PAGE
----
Arizona Treefrog

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Dryophytes wrightorum (Taylor, 1938)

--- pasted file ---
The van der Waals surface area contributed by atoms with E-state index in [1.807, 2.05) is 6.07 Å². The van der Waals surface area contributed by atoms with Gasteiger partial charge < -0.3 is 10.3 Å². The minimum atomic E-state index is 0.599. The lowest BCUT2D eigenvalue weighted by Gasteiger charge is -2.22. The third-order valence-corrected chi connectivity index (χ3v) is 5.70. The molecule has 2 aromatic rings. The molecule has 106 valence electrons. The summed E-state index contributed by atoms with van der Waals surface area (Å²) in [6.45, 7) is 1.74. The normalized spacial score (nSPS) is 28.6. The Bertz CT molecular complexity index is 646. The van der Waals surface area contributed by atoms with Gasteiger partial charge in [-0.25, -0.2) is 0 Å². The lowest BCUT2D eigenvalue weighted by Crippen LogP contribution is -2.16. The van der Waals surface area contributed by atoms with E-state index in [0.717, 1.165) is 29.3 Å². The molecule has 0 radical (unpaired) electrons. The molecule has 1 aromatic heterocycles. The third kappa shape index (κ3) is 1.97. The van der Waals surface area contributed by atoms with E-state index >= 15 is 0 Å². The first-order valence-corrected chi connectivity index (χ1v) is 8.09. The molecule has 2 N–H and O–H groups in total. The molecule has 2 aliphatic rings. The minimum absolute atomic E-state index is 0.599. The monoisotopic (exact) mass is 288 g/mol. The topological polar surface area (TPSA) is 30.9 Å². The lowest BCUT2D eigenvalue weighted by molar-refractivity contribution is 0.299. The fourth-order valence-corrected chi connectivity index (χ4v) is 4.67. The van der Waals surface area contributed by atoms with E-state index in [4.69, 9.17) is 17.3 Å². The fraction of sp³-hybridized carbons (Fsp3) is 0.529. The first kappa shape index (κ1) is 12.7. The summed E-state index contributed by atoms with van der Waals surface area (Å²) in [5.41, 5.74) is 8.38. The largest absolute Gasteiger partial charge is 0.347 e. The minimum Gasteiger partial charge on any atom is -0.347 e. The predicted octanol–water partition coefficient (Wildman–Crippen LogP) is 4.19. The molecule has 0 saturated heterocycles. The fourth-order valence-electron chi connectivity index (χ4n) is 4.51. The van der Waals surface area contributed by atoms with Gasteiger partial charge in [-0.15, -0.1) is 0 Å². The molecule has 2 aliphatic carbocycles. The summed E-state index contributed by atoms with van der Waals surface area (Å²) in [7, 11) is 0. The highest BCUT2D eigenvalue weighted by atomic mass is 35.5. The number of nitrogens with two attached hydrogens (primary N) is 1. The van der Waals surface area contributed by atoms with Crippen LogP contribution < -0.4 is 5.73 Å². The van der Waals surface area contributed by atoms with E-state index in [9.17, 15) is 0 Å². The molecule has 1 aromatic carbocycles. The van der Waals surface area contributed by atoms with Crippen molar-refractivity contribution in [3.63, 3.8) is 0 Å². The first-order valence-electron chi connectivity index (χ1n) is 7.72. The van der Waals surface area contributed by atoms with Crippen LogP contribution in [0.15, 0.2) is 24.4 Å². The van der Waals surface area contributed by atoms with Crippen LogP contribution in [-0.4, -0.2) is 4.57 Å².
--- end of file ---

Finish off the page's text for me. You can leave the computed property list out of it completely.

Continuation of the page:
Other names for this frog include Hyla wrightorum, and it was long confused with the Mountain Treefrog, Hyla eximia. Adults are 37 to 48 mm SUL, and metamorphs are 10 to13 mm SUL.  Adults are green, with a dark brown or black stripe extending from the snout, through the eye, and onto the body.  The ventral side of the groin and upper leg are orange to gold with a greenish tint.  The upper lip has a white stripe, but not the dark-edged white spot seen in the Canyon Treefrog.  The skin is smooth.  New metamorphs are brown but change to green in a few days.  The fingers lack webbing, but the toes are webbed.  The call is a low-pitched metallic trill that lasts 0.15 to 0.24 seconds and is repeated.  Choruses are usually short in duration.The species occurs from central Arizona and western New Mexico southward in the Sierra Madre Occidental to Michoacán, Mexico.  In Arizona it occurs on the central plateau north of the Mogollon Rim with disjunct populations in the Huachuca Mountains and Canelo Hills in southeastern Arizona.Outside of the breeding season they are in pine-oak and coniferous forests and in meadows near streams between 900 and 2,900 m ASL.  During the breeding season they move to water, but their migrations are not well documented.  They overwinter in forest floor debris.Monsoon rains trigger males to call a few nights after the rains start.  Breeding sites tend to be grassy ponds, but they may also use permanent water, or any place rainwater collects.  Larvae have been reported from 21 June to 6 November, and metamorphs are present in September and October.  They share breeding sites with the Arizona Toad, Canyon Treefrog, Boreal Chorus Frog, leopard frogs, and several species of spadefoots.Biology reportedly includes a variety of invertebrates, beetles, spiders, and small earthworms.  Tiger salamanders use some of the same breeding sites, and their larvae are significant predators on these populations of tadpoles.  Other predators include water bugs, crayfish, bullfrogs, and gartersnakes.The noxious skin secretion of this species has been reported to cause a burning sensation on mucus membranes.[/vc_column_text][/vc_column][/vc_row]